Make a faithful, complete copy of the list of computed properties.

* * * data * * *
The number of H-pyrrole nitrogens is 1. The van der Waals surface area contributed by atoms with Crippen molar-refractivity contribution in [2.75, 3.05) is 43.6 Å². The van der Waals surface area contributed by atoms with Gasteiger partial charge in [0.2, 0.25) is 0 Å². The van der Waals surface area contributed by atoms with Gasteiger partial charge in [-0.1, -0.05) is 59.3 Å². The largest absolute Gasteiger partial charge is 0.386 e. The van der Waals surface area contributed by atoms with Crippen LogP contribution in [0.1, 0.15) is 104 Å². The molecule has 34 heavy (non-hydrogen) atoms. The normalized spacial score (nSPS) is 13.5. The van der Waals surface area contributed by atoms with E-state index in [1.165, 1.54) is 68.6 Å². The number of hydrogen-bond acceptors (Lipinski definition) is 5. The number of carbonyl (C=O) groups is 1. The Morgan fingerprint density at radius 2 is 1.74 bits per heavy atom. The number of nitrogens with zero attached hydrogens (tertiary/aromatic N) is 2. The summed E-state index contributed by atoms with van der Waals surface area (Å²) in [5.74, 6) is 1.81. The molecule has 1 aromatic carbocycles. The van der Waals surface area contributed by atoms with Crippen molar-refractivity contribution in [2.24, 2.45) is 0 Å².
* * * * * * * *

The number of H-pyrrole nitrogens is 1. The van der Waals surface area contributed by atoms with Crippen molar-refractivity contribution in [2.75, 3.05) is 43.6 Å². The van der Waals surface area contributed by atoms with Gasteiger partial charge in [0.2, 0.25) is 0 Å². The van der Waals surface area contributed by atoms with Gasteiger partial charge in [-0.1, -0.05) is 59.3 Å². The largest absolute Gasteiger partial charge is 0.386 e. The van der Waals surface area contributed by atoms with Crippen LogP contribution in [0.1, 0.15) is 104 Å². The molecule has 34 heavy (non-hydrogen) atoms. The normalized spacial score (nSPS) is 13.5. The van der Waals surface area contributed by atoms with E-state index in [1.165, 1.54) is 68.6 Å². The number of hydrogen-bond acceptors (Lipinski definition) is 5. The number of carbonyl (C=O) groups is 1. The Morgan fingerprint density at radius 2 is 1.74 bits per heavy atom. The number of nitrogens with zero attached hydrogens (tertiary/aromatic N) is 2. The summed E-state index contributed by atoms with van der Waals surface area (Å²) in [5.74, 6) is 1.81. The molecule has 1 aromatic carbocycles. The van der Waals surface area contributed by atoms with Crippen molar-refractivity contribution in [2.24, 2.45) is 0 Å².